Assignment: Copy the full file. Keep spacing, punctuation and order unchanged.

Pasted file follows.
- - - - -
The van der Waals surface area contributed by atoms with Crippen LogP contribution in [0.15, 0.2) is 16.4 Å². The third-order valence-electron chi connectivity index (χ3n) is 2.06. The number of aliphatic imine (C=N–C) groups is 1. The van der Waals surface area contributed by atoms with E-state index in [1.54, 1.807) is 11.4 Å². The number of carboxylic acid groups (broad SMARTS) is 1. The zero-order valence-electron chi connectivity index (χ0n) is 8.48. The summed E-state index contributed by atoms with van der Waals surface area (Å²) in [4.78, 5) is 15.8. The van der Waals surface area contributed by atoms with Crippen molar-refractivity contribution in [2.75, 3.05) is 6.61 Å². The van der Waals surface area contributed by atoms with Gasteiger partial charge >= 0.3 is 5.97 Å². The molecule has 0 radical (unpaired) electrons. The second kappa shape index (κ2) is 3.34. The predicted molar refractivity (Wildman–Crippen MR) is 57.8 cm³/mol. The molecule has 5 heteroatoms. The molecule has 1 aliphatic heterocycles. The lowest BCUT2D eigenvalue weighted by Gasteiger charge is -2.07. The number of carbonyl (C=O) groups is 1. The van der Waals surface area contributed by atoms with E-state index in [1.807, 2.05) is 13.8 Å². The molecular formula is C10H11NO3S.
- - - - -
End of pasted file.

The van der Waals surface area contributed by atoms with Crippen LogP contribution in [0.15, 0.2) is 16.4 Å². The third-order valence-electron chi connectivity index (χ3n) is 2.06. The number of aliphatic imine (C=N–C) groups is 1. The van der Waals surface area contributed by atoms with E-state index in [1.54, 1.807) is 11.4 Å². The number of carboxylic acid groups (broad SMARTS) is 1. The zero-order valence-electron chi connectivity index (χ0n) is 8.48. The summed E-state index contributed by atoms with van der Waals surface area (Å²) in [4.78, 5) is 15.8. The van der Waals surface area contributed by atoms with Crippen molar-refractivity contribution in [2.75, 3.05) is 6.61 Å². The van der Waals surface area contributed by atoms with Gasteiger partial charge >= 0.3 is 5.97 Å². The molecule has 0 radical (unpaired) electrons. The second kappa shape index (κ2) is 3.34. The predicted molar refractivity (Wildman–Crippen MR) is 57.8 cm³/mol. The molecule has 5 heteroatoms. The molecule has 1 aliphatic heterocycles. The lowest BCUT2D eigenvalue weighted by Gasteiger charge is -2.07. The number of carbonyl (C=O) groups is 1. The van der Waals surface area contributed by atoms with E-state index in [1.807, 2.05) is 13.8 Å². The molecular formula is C10H11NO3S.